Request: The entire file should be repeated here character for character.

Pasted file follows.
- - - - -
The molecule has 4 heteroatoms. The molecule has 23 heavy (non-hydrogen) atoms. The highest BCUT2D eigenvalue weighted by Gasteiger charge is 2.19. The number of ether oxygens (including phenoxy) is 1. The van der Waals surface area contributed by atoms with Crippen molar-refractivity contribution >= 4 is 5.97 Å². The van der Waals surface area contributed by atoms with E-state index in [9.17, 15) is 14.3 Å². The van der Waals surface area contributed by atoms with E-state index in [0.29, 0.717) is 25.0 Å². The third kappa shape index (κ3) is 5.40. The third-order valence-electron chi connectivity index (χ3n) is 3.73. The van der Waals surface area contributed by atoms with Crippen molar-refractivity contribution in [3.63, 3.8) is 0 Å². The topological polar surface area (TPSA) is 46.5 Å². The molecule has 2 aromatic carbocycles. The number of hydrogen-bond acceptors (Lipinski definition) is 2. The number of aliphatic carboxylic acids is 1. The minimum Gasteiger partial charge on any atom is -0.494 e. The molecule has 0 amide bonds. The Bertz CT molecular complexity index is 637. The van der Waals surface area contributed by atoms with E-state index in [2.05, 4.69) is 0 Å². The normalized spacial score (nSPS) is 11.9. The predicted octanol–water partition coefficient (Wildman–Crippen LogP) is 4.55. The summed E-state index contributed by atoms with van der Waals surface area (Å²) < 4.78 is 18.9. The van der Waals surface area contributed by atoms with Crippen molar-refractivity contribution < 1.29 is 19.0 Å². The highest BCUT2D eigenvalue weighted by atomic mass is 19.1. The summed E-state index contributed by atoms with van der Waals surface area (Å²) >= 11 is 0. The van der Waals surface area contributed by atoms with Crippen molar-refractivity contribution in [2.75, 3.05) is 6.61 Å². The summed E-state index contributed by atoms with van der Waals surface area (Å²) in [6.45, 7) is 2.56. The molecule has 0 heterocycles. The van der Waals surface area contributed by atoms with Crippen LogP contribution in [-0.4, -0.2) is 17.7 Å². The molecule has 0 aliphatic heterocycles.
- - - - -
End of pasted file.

The molecule has 4 heteroatoms. The molecule has 23 heavy (non-hydrogen) atoms. The highest BCUT2D eigenvalue weighted by Gasteiger charge is 2.19. The number of ether oxygens (including phenoxy) is 1. The van der Waals surface area contributed by atoms with Crippen molar-refractivity contribution >= 4 is 5.97 Å². The van der Waals surface area contributed by atoms with E-state index in [9.17, 15) is 14.3 Å². The van der Waals surface area contributed by atoms with E-state index in [0.29, 0.717) is 25.0 Å². The third kappa shape index (κ3) is 5.40. The third-order valence-electron chi connectivity index (χ3n) is 3.73. The van der Waals surface area contributed by atoms with Crippen molar-refractivity contribution in [3.63, 3.8) is 0 Å². The topological polar surface area (TPSA) is 46.5 Å². The molecule has 2 aromatic carbocycles. The number of hydrogen-bond acceptors (Lipinski definition) is 2. The number of aliphatic carboxylic acids is 1. The minimum Gasteiger partial charge on any atom is -0.494 e. The molecule has 0 amide bonds. The Bertz CT molecular complexity index is 637. The van der Waals surface area contributed by atoms with E-state index in [2.05, 4.69) is 0 Å². The normalized spacial score (nSPS) is 11.9. The predicted octanol–water partition coefficient (Wildman–Crippen LogP) is 4.55. The summed E-state index contributed by atoms with van der Waals surface area (Å²) < 4.78 is 18.9. The van der Waals surface area contributed by atoms with Crippen molar-refractivity contribution < 1.29 is 19.0 Å². The highest BCUT2D eigenvalue weighted by atomic mass is 19.1. The summed E-state index contributed by atoms with van der Waals surface area (Å²) >= 11 is 0. The van der Waals surface area contributed by atoms with Crippen molar-refractivity contribution in [2.75, 3.05) is 6.61 Å². The summed E-state index contributed by atoms with van der Waals surface area (Å²) in [6.45, 7) is 2.56. The molecule has 0 heterocycles. The van der Waals surface area contributed by atoms with Crippen LogP contribution in [-0.4, -0.2) is 17.7 Å². The molecule has 0 aliphatic heterocycles.